Turn off the microphones.
That's my solution for making the presidential debates more informative, more useful, pithier, wittier, shorter — better. When it's not a candidate's turn to speak, his mic should be off.
Every four years, from the Bush vs. Dukakis debates when I was a freshman debater in high school right up to Monday night's Thrilla on Long Island, I have watched these presidential debates and wondered, "Why don't they just turn off the candidates' microphones when it's not their turn to speak?"
The interruptions don't serve anyone well — not the candidates, not the voters. They are bad for the interrupter, who comes off as boorish, and they are bad for the interrupted, who cannot finish his or her answer. Exchanges with lots of interruptions are rarely improved by all the crosstalk.
They also, as we learned Monday night, empower a bully, especially a male bully. Monday night, both candidates interrupted, but Donald Trump interrupted far more eagerly than Hillary Clinton did — 25 times in the first 26 minutes.
Clinton surely knew that a woman interrupting a man would be viewed less charitably, judged more harshly, than a man interrupting a woman. This asymmetry was a major structural advantage for Trump, and he used it.
Imagine if their microphones cut out when it wasn't their turn — the candidates couldn't talk over each other, they couldn't butt in, couldn't behave in ways considered impossibly rude in young children. Also, they couldn't go over time. Maybe they'd get a 15-second grace period — just as in high school debate — but that's it. No more. Hand motion across the throat. Mic out. Finis.
So turn off the microphones.
Of course, such a drastic measure should not be necessary. In other contexts, it isn't. In my entire debate career, through high school and college and my years coaching at the university level — in the same league where Ted Cruz used to win trophies — I never once saw a debater keep talking when a judge said time was up.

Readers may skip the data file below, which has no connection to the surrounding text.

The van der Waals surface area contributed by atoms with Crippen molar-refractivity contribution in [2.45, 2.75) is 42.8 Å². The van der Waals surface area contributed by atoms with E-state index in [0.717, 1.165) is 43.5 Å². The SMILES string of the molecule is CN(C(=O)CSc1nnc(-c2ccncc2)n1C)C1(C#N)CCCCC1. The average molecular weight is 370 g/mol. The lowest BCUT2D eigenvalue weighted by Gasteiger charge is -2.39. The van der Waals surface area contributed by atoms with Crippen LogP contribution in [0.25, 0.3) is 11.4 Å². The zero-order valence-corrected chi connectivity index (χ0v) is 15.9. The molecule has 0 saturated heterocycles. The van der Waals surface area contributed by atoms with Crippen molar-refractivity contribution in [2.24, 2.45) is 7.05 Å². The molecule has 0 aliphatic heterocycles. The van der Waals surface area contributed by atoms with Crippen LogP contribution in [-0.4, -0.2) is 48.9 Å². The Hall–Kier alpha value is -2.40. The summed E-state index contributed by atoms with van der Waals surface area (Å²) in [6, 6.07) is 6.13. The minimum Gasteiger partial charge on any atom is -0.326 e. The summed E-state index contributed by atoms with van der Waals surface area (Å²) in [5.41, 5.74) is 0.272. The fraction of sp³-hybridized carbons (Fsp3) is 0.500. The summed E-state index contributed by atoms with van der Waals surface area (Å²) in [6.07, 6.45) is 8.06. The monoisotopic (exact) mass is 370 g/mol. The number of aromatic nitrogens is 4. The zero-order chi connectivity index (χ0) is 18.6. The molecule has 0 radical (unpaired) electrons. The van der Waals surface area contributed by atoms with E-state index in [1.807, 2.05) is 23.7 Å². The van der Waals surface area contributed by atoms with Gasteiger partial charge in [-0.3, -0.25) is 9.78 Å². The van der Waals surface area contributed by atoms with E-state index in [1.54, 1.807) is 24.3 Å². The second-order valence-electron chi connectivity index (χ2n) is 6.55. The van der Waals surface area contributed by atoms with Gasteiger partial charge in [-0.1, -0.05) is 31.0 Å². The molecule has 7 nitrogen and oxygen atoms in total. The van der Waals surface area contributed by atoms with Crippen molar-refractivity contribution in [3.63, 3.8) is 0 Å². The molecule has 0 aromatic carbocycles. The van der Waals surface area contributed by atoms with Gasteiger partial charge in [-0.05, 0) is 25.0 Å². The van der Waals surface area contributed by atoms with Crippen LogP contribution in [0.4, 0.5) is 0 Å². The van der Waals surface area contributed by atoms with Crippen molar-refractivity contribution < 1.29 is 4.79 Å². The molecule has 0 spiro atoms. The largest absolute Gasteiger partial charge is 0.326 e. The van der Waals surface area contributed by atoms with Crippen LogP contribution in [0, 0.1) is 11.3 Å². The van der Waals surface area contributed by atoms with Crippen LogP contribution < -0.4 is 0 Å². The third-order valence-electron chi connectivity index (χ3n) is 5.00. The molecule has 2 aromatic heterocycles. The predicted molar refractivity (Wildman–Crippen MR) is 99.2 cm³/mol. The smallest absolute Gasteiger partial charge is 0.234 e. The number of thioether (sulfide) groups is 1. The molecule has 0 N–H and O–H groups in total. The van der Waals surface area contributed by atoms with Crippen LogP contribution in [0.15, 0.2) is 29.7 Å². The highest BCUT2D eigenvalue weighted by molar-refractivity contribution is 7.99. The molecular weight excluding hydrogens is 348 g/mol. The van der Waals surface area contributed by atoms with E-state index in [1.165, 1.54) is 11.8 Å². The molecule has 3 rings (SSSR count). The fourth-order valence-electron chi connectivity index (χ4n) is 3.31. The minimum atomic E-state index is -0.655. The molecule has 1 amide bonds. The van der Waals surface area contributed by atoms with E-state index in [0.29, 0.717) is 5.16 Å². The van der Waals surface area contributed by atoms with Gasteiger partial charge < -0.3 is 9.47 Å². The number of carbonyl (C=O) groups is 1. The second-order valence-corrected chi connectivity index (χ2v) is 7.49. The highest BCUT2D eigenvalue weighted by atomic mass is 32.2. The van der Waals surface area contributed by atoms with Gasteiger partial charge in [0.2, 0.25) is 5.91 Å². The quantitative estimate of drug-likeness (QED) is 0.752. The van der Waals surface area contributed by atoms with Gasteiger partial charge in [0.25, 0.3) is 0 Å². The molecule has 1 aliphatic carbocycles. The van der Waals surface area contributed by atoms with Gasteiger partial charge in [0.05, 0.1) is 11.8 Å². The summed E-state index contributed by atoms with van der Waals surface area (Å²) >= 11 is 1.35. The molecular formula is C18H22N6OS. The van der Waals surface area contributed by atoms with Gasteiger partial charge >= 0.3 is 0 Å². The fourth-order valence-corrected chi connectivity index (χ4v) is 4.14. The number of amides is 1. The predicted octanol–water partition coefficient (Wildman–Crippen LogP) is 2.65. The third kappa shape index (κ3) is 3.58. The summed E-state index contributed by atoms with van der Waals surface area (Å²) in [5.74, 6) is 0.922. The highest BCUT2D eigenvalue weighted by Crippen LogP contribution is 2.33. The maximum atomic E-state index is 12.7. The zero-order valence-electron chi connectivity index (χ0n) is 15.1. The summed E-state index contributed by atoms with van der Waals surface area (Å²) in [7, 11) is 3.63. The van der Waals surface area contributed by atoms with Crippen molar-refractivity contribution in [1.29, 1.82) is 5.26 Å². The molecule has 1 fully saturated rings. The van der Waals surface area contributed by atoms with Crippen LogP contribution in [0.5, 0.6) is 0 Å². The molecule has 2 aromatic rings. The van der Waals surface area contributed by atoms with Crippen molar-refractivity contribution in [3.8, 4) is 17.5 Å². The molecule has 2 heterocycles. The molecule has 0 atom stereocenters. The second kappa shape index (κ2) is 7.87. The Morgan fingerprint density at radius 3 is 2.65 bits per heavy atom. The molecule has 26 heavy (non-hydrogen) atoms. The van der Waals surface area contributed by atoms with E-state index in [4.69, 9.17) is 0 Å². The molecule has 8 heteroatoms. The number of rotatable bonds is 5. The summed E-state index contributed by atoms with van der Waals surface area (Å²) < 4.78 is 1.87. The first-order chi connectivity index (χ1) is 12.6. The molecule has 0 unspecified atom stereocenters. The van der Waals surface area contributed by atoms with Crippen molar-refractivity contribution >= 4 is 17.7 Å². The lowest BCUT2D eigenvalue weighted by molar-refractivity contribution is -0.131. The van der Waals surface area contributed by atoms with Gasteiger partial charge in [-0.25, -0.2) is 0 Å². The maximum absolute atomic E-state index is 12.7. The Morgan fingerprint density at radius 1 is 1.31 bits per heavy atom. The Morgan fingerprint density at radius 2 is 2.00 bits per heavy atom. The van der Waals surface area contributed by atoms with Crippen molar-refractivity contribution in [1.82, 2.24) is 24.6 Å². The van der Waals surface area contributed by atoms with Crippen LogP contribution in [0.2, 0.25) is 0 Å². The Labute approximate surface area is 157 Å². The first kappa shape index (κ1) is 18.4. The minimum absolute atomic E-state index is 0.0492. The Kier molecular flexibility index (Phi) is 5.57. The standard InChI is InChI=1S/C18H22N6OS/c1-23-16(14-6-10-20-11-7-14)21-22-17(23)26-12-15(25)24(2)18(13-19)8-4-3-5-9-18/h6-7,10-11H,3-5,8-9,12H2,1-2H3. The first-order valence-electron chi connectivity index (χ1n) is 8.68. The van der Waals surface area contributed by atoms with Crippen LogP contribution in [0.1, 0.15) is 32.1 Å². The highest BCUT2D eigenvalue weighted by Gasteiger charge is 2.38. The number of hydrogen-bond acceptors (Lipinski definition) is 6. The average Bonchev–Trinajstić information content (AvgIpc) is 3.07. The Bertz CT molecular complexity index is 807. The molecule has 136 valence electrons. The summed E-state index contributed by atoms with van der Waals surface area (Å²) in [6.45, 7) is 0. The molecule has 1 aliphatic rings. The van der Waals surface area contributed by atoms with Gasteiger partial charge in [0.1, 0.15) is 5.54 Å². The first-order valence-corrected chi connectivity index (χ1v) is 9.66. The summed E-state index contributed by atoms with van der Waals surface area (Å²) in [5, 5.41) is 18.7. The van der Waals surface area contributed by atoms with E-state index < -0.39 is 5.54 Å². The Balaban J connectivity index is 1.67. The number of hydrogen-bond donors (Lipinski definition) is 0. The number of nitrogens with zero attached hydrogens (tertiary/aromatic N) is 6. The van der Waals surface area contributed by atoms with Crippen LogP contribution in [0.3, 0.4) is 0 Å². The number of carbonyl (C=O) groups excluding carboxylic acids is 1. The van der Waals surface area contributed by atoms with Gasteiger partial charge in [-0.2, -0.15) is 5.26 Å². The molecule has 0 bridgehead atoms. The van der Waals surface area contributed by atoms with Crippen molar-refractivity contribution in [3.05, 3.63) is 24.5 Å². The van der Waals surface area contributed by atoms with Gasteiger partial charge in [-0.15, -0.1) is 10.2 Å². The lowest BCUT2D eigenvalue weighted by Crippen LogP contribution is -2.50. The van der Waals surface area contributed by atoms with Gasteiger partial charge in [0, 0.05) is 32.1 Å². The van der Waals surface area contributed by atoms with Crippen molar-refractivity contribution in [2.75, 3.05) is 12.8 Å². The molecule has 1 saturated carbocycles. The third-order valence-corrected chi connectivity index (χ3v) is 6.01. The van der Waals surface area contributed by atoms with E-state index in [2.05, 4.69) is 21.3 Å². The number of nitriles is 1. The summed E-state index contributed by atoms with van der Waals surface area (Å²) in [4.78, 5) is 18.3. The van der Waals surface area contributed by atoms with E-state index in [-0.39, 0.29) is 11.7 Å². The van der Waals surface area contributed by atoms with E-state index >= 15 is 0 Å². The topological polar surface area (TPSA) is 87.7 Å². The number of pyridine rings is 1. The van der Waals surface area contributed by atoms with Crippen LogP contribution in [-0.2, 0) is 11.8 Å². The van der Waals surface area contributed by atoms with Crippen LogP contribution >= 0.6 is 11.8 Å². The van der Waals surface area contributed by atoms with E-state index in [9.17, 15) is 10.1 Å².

Same thing goes in courtrooms, which aren't exactly debates but are similar enough. If a lawyer is giving an opening or closing argument, and a judge tells her to wrap it up, she stops.
Of course, in those cases, there is a penalty to pay for talking out of turn. Debaters lose points; lawyers can be held in contempt. But voters don't judge interrupting harshly enough, apparently. We look to debates for blood sport, and too often we pick the winner based on entertainment value. We're not going to penalize candidates for interrupting or going on too long.
Another benefit to mic control: If candidates knew they had exactly two minutes — instead of however much they could get away with — they'd use their time more wisely. They wouldn't make the rookie debater's mistake of trying to answer every single one of the opponent's points. They would strive for simplicity.
And they'd soon learn that brevity is their friend. They'd think in terms of cut-to-the-chase one-liners. As debaters know, the best defense is a good offense. Rather than endlessly defending themselves, they'd ask pointed questions: "Donald, is your Islamic State plan tucked into your tax returns?" "Don't be coy, Donald — what were you going to say to me and my family?"
If the candidates didn't modify their behavior — didn't learn to fear the silenced mic — that would be even better. You think the Howard Dean scream was fun for desktop video wizards? Imagine what they'd do with the madly gesticulating candidates mouthing words nobody could hear.
Ah, the sound of silence.
Mark Oppenheimer, a contributing writer to Opinion, was (with Jed Shugerman) one half of the top American team at the World University Debate Championship in 1996.
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